Another comment which stuck out from an interview with Clash Magazine was his frustration with writing lyrics, how they were in fact the ‘bane’ of his life. Jones was quick to reject this, even the notion that writing lyrics is frustrating. “I was exaggerating, it’s not that I hate them or don’t care about them, sometimes I prefer them, sometimes I don’t. You go with what’s working.” He does, as so often, see beyond the simple purpose of lyrics to the greater stretch of marketability. “For me, melody is the main thing. But, lyrics are how you affect people.”

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It’s true, there is a claw that a singer’s voice sinks into your soul, but I don’t know, I think Jones undermines his own ability to pluck our heartstrings without his hushed vocals, especially after hearing his score for indie film ‘Piggy’.  One of the many multi-dimensions he has in his locker. 

It’s a well-known fact that Jones has been inspired by classical composers, especially the likes of Elgar and Debussy, and this has served in crafting his intricate melodies, that are so often on display in the album. These, served up with a side order of heartfelt phrases ‘You said something perfect with six words and one kiss’ in the track ‘Don’t be scared, I love you’ has all the makings of an evolution, from the jangly pop, ‘northern boy with a guitar’ drive of his last album West Kirby County Primary. Jones hopes this is the case, but, doesn’t feel that his previous albums are in anyway inadequate to Yawn.

“It’s less sing-alongy, but we write about what we see and feel at that time. In this album, I’ve addressed a balance.” Returning to the discourse of a journey, a theme running through the underbelly of the album, a ride through the trials and tribulations of everyday life, something we all casually endure. As things become sentimental, he lightens the mood and turns the attention to his recent tour “I spent two weeks with Gruff Rhys, supporting him and watching him play. He’s fantastic, he makes his own unique take on pop.” He may be emotionally in-tune, but Bill doesn’t let a raincloud sit over the chat.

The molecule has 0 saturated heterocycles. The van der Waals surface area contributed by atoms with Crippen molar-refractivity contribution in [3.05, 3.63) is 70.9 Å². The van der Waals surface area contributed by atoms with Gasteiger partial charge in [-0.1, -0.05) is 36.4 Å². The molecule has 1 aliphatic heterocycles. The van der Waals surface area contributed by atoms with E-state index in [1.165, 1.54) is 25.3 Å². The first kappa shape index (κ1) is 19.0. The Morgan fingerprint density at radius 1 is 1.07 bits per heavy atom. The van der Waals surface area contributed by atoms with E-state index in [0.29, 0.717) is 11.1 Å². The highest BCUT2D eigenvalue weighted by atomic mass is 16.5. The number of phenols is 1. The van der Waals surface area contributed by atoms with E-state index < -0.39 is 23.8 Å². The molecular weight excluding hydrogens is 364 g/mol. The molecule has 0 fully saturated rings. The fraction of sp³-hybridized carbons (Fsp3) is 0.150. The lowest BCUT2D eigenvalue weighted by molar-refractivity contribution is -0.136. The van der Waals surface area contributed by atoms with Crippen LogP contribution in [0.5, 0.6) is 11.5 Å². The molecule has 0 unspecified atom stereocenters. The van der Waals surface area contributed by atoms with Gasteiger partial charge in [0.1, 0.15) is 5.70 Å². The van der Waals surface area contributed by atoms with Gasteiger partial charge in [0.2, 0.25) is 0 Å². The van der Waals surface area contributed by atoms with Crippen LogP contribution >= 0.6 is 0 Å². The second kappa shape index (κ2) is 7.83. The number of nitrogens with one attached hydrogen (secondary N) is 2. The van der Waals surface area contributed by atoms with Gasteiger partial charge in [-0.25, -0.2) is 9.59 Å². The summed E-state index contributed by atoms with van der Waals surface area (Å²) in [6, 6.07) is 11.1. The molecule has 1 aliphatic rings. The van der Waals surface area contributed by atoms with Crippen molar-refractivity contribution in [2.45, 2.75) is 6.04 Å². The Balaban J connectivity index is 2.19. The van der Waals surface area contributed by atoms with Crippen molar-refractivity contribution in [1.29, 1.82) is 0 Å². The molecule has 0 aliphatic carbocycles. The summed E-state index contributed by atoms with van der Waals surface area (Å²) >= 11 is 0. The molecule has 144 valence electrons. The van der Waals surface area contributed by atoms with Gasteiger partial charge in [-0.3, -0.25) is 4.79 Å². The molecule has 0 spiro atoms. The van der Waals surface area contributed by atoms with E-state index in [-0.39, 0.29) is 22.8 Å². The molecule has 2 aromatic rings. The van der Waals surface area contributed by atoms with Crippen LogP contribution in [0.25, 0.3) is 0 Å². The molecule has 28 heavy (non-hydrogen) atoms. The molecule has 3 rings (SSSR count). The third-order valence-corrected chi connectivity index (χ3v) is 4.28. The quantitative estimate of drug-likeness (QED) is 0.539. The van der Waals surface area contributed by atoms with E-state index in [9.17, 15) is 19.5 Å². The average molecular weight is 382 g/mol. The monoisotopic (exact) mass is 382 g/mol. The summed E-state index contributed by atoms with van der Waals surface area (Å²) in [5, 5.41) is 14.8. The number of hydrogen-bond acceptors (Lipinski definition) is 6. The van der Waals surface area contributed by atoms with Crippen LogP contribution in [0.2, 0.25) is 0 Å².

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Continuing the chipper, West Kirby cheekiness he replies with ‘female vocals’ when queried about what he thought collaborations with Our Girls and The Orielles added to the album. We chuckle, but Bill eventually lays down some clarity. “It added to the world I was in, I love their sound.” Despite loving the sound, he hadn’t written the songs with the girls in mind. He would have loved to collaborate with the girls from indie glitter band The Seamonsters and hopes that this may await him in the future.

The interview draws to a close, and with the second to last question, comes another snappy answer. It seems like a formality to ask how to define the overall message or moral of an artist’s work, more challengingly so, in one sentence. Bill has none of it “That’s not my job man. That’s the job of the press.” I suppose that’s fitting for a sincere album pumped full of the man’s heart, blood and soul, rather than a business proposal. He laughs all the same, something tells me he may be used to that question. 

Taking the question off his fan’s lips and into the world, the interview ends with ‘What Next?’ and the words barely enter his eardrums before he comes charging in with a response. In this question, Bill seemed the freest, always focused on what lies ahead. Besides from his eagerly anticipated European and Uk tour at the beginning of next year, and a hometown gig on December 13th, there’s opportunities of working with Manchester artist County Line Runner and “My best mate Liam, who’s a guitarist. He’s round now actually, doing a bit of a clean-up.”  If that wasn’t enough on Bill’s plate, he “already has plans for the record he wants to make next.” Satisfied with himself, we say our goodbyes and wish each other a wonderful day. Isn’t that the true sign of greatness, always striving to achieve more.